Beijing - Wuhan operating at 217 mph
This week, China’s railway system increased train speeds between Beijing and Wuhan from about 186 mph to 217 mph—the fastest speed in the world for trains running on a regular schedule.
The juiced speed cuts the travel time for the trip by about half an hour—to 3 hours, 48 minutes. The trains also run more frequently, with 56 trains now blazing between Beijing and Wuhan every day. China’s overall railroad network has about 25,000 miles of high-speed line, and 93 percent of Chinese cities with at least 500,000 people are served by high-speed trains.
The upgrades to the Beijing-to-Wuhan line are a great illustration of the vision behind the Alliance’s integrated network approach.
The key insight of the vision is that every new or upgraded segment of high-speed line adds value way beyond just the segment itself. Each new or upgraded segment boosts the value of an entire network by slashing travel times between dozens of destinations and building strong regional ties.
The upgraded Beijing-Wuhan line is a case in point. A vast swath of interior cities not located directly on the line will benefit from the increased speeds. For example, a train trip from Beijing to Xi’An, in northwest China, will be just over 4 hours—versus 4.5 to 6 hours on slower bullet trains, and up to 15 hours on conventional trains. Tighter connections and a faster trip from Beijing to Zhengzhou—where riders transfer to another line for the 300-mile trip west to Xi’An—account for the time savings.
The same principle holds true for provincial capitals located a few hundred miles from Wuhan—notably Changsha (Hunan province), Nanchang (Jiangxi province), and Chengdu (Sichuan province). Because Wuhan is a key railroad hub connecting multiple rail lines, slashing the travel time from Beijing-Wuhan integrates them more tightly with Beijing and with hundreds of other cities.
Which will be great for business across China. This is a point that’s made explicitly in the coverage of HSR in other countries, where their experience shows that a single, strategic segment of high-speed line has huge impacts. The Global Times, for example, noted that the Beijing-Wuhan segment “traverses the core” of several key regions and connects 12 high-speed railway lines.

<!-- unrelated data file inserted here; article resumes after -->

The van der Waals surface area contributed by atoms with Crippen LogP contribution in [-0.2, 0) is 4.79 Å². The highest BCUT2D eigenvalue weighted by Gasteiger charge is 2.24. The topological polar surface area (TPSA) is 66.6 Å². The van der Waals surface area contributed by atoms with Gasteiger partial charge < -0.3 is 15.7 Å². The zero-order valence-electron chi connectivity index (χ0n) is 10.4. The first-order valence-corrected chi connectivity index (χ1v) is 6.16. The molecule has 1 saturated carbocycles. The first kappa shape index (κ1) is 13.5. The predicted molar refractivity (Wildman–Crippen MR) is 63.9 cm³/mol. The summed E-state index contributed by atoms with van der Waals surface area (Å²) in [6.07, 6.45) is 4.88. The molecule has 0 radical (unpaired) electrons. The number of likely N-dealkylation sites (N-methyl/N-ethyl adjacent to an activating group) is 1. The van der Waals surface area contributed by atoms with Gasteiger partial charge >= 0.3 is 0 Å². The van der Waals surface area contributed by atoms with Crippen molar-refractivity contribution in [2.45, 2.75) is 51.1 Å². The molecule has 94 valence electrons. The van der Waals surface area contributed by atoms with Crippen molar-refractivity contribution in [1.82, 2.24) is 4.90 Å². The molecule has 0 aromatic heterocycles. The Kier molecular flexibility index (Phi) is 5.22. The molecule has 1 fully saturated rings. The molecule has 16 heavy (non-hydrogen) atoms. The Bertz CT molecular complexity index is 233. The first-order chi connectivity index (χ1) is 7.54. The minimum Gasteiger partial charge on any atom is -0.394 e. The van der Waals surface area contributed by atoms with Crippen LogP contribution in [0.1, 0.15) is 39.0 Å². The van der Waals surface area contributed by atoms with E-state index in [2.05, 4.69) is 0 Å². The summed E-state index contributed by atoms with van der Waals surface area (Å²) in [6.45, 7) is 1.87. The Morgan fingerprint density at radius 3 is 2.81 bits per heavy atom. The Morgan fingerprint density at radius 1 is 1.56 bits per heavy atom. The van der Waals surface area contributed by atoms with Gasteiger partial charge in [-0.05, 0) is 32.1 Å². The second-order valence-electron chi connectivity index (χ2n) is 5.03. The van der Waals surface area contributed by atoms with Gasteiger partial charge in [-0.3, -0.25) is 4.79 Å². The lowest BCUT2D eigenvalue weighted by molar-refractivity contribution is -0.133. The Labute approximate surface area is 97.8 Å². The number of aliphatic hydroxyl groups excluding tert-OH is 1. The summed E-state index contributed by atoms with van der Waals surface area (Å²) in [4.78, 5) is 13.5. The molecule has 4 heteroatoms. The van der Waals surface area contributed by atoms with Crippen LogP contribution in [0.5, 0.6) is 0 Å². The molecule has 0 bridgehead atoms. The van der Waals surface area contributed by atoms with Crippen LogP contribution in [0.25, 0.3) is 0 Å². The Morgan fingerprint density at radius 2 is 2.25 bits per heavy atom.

An expert with the China Academy of Railway Sciences observed that “these are the key economic development regions in China. Strengthening connectivity between cities in this region is of great significance to the nation’s economic and social development.”
For comparison, imagine the effects that connecting Chicago to Atlanta with bullet trains would have. That’s actually a great analogy: It’s roughly the same distance as Beijing to Wuhan, and Chicago and Atlanta are major regional cities connected by a north-south corridor that contains some of the nation’s fastest growing communities (including Nashville and Chattanooga).
You could easily take an early morning train from Chicago to Atlanta (or vice versa) for a business lunch or an afternoon of sightseeing—while working or relaxing in a safe and comfortable space for the entire four-hour trip. Versus the current options of suffering through a dangerous 11-hour drive or a cramped two hour flight, plus two hours spent in an airport terminal.
Atlanta and Chicago would benefit immensely, of course. But that only scratches the surface of the payoffs that a Chicago-to-Atlanta high-speed line would deliver.
Most of the trips would be some segment of the entire route: Atlanta to Nashville, Indianapolis to Chicago, Chattanooga to Louisville, etc. Which means that the economies of cities all along the line would benefit as well. And not just big cities with station stops.
Think of communities like Rockford, Illinois; Muncie, Indiana; and Clarksville, Tennessee—mid-sized cities located about an hour away from major cities (and airports). High-speed rail running from Chicago to Atlanta would open up whole new worlds of opportunity for them—economically, educationally, and culturally. Suddenly, all the bigger cities along the whole 700-mile corridor would be easily accessible without the hassle and expense of flying or driving.
This may seem like a distant dream in the U.S. context, where the stranglehold of car culture limits the political will and imagination for what’s possible. But it’s important to keep in mind that this vision isn’t just theoretical. It’s becoming a reality—right now—on a massive scale around the globe.
Because it works. It’s a proven tool for building stronger economies, more vibrant communities, and a more sustainable future.
And we can do it, too. If we choose to.